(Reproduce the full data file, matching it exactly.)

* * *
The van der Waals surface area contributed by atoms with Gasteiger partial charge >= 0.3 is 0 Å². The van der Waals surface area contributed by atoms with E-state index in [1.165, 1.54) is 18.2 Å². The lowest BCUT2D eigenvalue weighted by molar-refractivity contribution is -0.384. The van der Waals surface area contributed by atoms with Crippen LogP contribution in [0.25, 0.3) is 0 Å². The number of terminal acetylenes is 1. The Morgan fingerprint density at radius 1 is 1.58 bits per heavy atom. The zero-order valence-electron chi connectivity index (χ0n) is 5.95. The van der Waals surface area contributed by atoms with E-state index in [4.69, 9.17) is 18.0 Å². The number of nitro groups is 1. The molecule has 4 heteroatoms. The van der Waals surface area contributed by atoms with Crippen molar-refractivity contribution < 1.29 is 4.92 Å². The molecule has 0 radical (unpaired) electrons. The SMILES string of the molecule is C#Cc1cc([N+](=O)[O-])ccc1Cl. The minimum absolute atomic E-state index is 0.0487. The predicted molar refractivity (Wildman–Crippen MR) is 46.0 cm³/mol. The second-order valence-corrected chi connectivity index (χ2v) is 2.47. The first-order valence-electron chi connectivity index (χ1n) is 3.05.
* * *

The van der Waals surface area contributed by atoms with Gasteiger partial charge >= 0.3 is 0 Å². The van der Waals surface area contributed by atoms with E-state index in [1.165, 1.54) is 18.2 Å². The lowest BCUT2D eigenvalue weighted by molar-refractivity contribution is -0.384. The van der Waals surface area contributed by atoms with Crippen LogP contribution in [0.25, 0.3) is 0 Å². The number of terminal acetylenes is 1. The Morgan fingerprint density at radius 1 is 1.58 bits per heavy atom. The zero-order valence-electron chi connectivity index (χ0n) is 5.95. The van der Waals surface area contributed by atoms with E-state index in [4.69, 9.17) is 18.0 Å². The number of nitro groups is 1. The molecule has 4 heteroatoms. The van der Waals surface area contributed by atoms with Crippen molar-refractivity contribution < 1.29 is 4.92 Å². The molecule has 0 radical (unpaired) electrons. The SMILES string of the molecule is C#Cc1cc([N+](=O)[O-])ccc1Cl. The minimum absolute atomic E-state index is 0.0487. The predicted molar refractivity (Wildman–Crippen MR) is 46.0 cm³/mol. The second-order valence-corrected chi connectivity index (χ2v) is 2.47. The first-order valence-electron chi connectivity index (χ1n) is 3.05.